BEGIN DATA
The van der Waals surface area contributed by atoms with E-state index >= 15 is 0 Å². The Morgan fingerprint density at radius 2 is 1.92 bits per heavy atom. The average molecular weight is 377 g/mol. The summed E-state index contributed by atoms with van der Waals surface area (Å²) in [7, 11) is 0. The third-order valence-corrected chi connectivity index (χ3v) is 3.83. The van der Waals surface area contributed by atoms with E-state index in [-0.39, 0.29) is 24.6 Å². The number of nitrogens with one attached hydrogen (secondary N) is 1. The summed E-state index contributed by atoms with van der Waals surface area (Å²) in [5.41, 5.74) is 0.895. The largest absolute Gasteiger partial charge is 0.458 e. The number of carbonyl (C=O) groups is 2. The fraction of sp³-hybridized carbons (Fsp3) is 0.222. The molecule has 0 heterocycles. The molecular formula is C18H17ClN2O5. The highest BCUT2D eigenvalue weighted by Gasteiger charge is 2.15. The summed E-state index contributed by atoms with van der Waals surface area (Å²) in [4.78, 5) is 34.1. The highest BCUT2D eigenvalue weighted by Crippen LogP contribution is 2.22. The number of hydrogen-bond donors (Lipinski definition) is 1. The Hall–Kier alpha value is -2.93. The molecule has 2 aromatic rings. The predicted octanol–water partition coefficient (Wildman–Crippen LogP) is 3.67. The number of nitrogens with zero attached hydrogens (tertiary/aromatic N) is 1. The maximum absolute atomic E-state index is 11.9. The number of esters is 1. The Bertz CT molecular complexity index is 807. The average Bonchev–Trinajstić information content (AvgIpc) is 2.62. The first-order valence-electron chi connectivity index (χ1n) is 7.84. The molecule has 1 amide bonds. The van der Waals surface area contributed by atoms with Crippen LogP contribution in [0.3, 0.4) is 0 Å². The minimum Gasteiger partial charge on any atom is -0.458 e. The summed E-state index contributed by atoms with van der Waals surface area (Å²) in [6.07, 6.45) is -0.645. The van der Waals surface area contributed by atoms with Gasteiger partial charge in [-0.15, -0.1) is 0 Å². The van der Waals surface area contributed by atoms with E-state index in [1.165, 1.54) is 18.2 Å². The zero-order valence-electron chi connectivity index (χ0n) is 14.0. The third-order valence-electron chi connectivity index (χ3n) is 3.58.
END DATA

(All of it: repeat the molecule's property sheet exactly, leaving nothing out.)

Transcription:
The van der Waals surface area contributed by atoms with E-state index >= 15 is 0 Å². The Morgan fingerprint density at radius 2 is 1.92 bits per heavy atom. The average molecular weight is 377 g/mol. The summed E-state index contributed by atoms with van der Waals surface area (Å²) in [7, 11) is 0. The third-order valence-corrected chi connectivity index (χ3v) is 3.83. The van der Waals surface area contributed by atoms with E-state index in [-0.39, 0.29) is 24.6 Å². The number of nitrogens with one attached hydrogen (secondary N) is 1. The summed E-state index contributed by atoms with van der Waals surface area (Å²) in [5.41, 5.74) is 0.895. The largest absolute Gasteiger partial charge is 0.458 e. The number of carbonyl (C=O) groups is 2. The fraction of sp³-hybridized carbons (Fsp3) is 0.222. The molecule has 0 heterocycles. The molecular formula is C18H17ClN2O5. The highest BCUT2D eigenvalue weighted by Gasteiger charge is 2.15. The summed E-state index contributed by atoms with van der Waals surface area (Å²) in [4.78, 5) is 34.1. The highest BCUT2D eigenvalue weighted by Crippen LogP contribution is 2.22. The number of hydrogen-bond donors (Lipinski definition) is 1. The Hall–Kier alpha value is -2.93. The molecule has 2 aromatic rings. The predicted octanol–water partition coefficient (Wildman–Crippen LogP) is 3.67. The number of nitrogens with zero attached hydrogens (tertiary/aromatic N) is 1. The maximum absolute atomic E-state index is 11.9. The number of esters is 1. The Bertz CT molecular complexity index is 807. The average Bonchev–Trinajstić information content (AvgIpc) is 2.62. The first-order valence-electron chi connectivity index (χ1n) is 7.84. The molecule has 1 amide bonds. The van der Waals surface area contributed by atoms with Crippen LogP contribution in [0.3, 0.4) is 0 Å². The minimum Gasteiger partial charge on any atom is -0.458 e. The summed E-state index contributed by atoms with van der Waals surface area (Å²) in [6.07, 6.45) is -0.645. The van der Waals surface area contributed by atoms with Gasteiger partial charge in [-0.15, -0.1) is 0 Å². The van der Waals surface area contributed by atoms with E-state index in [1.165, 1.54) is 18.2 Å². The zero-order valence-electron chi connectivity index (χ0n) is 14.0. The third-order valence-electron chi connectivity index (χ3n) is 3.58.